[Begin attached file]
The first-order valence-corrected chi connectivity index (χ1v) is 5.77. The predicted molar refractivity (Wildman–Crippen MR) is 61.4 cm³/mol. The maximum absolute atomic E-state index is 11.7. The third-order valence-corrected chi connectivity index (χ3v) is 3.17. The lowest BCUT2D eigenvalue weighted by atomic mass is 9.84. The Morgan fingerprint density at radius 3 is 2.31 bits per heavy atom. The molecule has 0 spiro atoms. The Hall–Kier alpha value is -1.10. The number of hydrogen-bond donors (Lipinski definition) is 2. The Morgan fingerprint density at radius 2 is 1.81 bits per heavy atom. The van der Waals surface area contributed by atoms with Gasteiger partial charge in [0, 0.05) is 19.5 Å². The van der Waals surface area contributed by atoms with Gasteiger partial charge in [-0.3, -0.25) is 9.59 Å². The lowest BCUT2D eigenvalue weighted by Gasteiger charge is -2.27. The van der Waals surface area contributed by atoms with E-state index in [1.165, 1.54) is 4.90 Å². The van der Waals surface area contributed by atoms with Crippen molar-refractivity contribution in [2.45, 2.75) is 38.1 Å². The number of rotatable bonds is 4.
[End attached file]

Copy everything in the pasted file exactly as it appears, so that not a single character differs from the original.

The first-order valence-corrected chi connectivity index (χ1v) is 5.77. The predicted molar refractivity (Wildman–Crippen MR) is 61.4 cm³/mol. The maximum absolute atomic E-state index is 11.7. The third-order valence-corrected chi connectivity index (χ3v) is 3.17. The lowest BCUT2D eigenvalue weighted by atomic mass is 9.84. The Morgan fingerprint density at radius 3 is 2.31 bits per heavy atom. The molecule has 0 spiro atoms. The Hall–Kier alpha value is -1.10. The number of hydrogen-bond donors (Lipinski definition) is 2. The Morgan fingerprint density at radius 2 is 1.81 bits per heavy atom. The van der Waals surface area contributed by atoms with Gasteiger partial charge in [0, 0.05) is 19.5 Å². The van der Waals surface area contributed by atoms with Gasteiger partial charge in [-0.3, -0.25) is 9.59 Å². The lowest BCUT2D eigenvalue weighted by Gasteiger charge is -2.27. The van der Waals surface area contributed by atoms with E-state index in [1.165, 1.54) is 4.90 Å². The van der Waals surface area contributed by atoms with Crippen molar-refractivity contribution in [2.45, 2.75) is 38.1 Å². The number of rotatable bonds is 4.